Apparently, if you don't like this ad, you don't like being healthy. Well, bollocks, frankly
I was particularly affronted to be greeted with this monstrosity of an advert on my daily commute this morning. Funny, I thought I was just minding my own business in my usual spot on the London Underground Jubilee line platform. But NOPE, actually I should be PERMANENTLY stressing over whether my body is "beach ready". Duh.
Credit: @Seja75 on Twitter
Luckily, I'm not the only one to be affronted. A Change.org petition against the ads has nearly 30,000 signatures already. Sign it here! Also follow the link to see lots of people's reasons for signing, including sexism, promotion of eating disorders, constant bombardment of these sorts of images...
But actually, my problem with it isn't the usual "OMG sexism, skinny women's bodies on show, bikinis, argh" feminist outrage.
From my point of view, it's about promoting one kind of body over all others, and suggesting that one magic protein powder will do that.The response of the company, Protein World, is particularly infuriating.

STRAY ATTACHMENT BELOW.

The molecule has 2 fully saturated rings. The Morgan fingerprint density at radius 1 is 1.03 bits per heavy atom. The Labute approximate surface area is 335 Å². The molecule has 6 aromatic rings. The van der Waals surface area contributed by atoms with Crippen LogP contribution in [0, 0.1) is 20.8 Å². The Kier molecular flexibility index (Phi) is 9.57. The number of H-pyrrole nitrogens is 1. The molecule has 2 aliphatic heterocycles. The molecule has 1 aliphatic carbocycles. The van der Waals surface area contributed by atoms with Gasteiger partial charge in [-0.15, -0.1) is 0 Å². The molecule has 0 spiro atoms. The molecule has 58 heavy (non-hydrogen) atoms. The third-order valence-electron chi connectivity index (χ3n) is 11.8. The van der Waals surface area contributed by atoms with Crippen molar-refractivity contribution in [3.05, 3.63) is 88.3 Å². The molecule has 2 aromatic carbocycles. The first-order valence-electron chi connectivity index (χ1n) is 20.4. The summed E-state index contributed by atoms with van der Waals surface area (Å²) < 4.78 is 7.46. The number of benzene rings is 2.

In the inimitable words of the TimeOut London Now Here This website: "Protein World do not appear to give a shit about any of the criticism. They argue that the the adverts are okay because the model has a healthy BMI. They also say: 'It is a shame that in 2015 there are still a minority who aren't focusing on celebrating those who aspire to be healthier, fitter and stronger.'".
That's suggesting that if you don't like this ad, you don't like being healthy. Well, bollocks, frankly.
Because don't get me wrong. I love being healthy. I even like working out, because of how it makes me feel. I care about my fitness and health, spend time planning my meals and trying to make good choices when I eat and workout, and aspire to a strong, healthy body that looks good.
BUT this ad is promoting ONE type of body - on a rather miserable-looking model, at that - above all others, and making weight loss about looks, and being "beach ready" rather than strength, health and mental positivity, and suggesting that some protein powder rubbish will do that for you. All kinds of wrong.
Body positivity isn't about shaming or being thin - it's about feeling good in your skin. It means different things to different people - for me, it's about being strong and functioning well, as well as being at the best weight for my figure. For others, it's something else - recovery from an eating disorder, the freedom to eat what they like without worrying, or not conforming to others' views of how they should look.
Credit: @DoveUK and @MTWTHRL on Twitter
So GTFO of my commute, Protein World, and PLEASE, stop talking to me about beaches when I'm on the way to work, yeah? Ta.